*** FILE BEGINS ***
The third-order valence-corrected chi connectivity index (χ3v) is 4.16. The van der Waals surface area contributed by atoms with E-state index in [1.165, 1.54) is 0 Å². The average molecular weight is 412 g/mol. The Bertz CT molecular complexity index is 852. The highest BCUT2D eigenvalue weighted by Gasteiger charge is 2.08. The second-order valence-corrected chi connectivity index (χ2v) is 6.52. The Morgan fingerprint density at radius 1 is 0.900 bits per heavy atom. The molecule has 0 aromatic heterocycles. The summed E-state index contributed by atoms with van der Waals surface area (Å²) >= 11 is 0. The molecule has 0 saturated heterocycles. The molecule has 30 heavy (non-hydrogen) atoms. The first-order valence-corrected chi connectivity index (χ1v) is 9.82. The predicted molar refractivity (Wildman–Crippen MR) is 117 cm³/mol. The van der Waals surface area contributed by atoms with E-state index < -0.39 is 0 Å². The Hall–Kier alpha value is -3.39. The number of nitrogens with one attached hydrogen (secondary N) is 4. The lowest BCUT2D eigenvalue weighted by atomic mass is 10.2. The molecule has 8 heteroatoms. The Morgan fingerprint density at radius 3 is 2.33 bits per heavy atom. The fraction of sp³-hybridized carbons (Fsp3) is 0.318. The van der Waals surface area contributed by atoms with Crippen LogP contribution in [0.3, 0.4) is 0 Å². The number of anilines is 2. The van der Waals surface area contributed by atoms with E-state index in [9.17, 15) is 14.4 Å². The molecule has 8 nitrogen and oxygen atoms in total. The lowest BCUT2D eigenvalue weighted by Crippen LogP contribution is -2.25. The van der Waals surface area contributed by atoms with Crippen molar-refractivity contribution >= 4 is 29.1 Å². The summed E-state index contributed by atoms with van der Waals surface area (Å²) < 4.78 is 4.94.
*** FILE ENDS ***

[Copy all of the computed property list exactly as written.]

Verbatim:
The third-order valence-corrected chi connectivity index (χ3v) is 4.16. The van der Waals surface area contributed by atoms with E-state index in [1.165, 1.54) is 0 Å². The average molecular weight is 412 g/mol. The Bertz CT molecular complexity index is 852. The highest BCUT2D eigenvalue weighted by Gasteiger charge is 2.08. The second-order valence-corrected chi connectivity index (χ2v) is 6.52. The Morgan fingerprint density at radius 1 is 0.900 bits per heavy atom. The molecule has 0 aromatic heterocycles. The summed E-state index contributed by atoms with van der Waals surface area (Å²) >= 11 is 0. The molecule has 0 saturated heterocycles. The molecule has 30 heavy (non-hydrogen) atoms. The first-order valence-corrected chi connectivity index (χ1v) is 9.82. The predicted molar refractivity (Wildman–Crippen MR) is 117 cm³/mol. The van der Waals surface area contributed by atoms with E-state index < -0.39 is 0 Å². The Hall–Kier alpha value is -3.39. The number of nitrogens with one attached hydrogen (secondary N) is 4. The lowest BCUT2D eigenvalue weighted by atomic mass is 10.2. The molecule has 8 heteroatoms. The Morgan fingerprint density at radius 3 is 2.33 bits per heavy atom. The fraction of sp³-hybridized carbons (Fsp3) is 0.318. The van der Waals surface area contributed by atoms with Crippen LogP contribution in [0.3, 0.4) is 0 Å². The number of anilines is 2. The van der Waals surface area contributed by atoms with E-state index in [9.17, 15) is 14.4 Å². The molecule has 8 nitrogen and oxygen atoms in total. The lowest BCUT2D eigenvalue weighted by Crippen LogP contribution is -2.25. The van der Waals surface area contributed by atoms with Crippen molar-refractivity contribution >= 4 is 29.1 Å². The summed E-state index contributed by atoms with van der Waals surface area (Å²) < 4.78 is 4.94.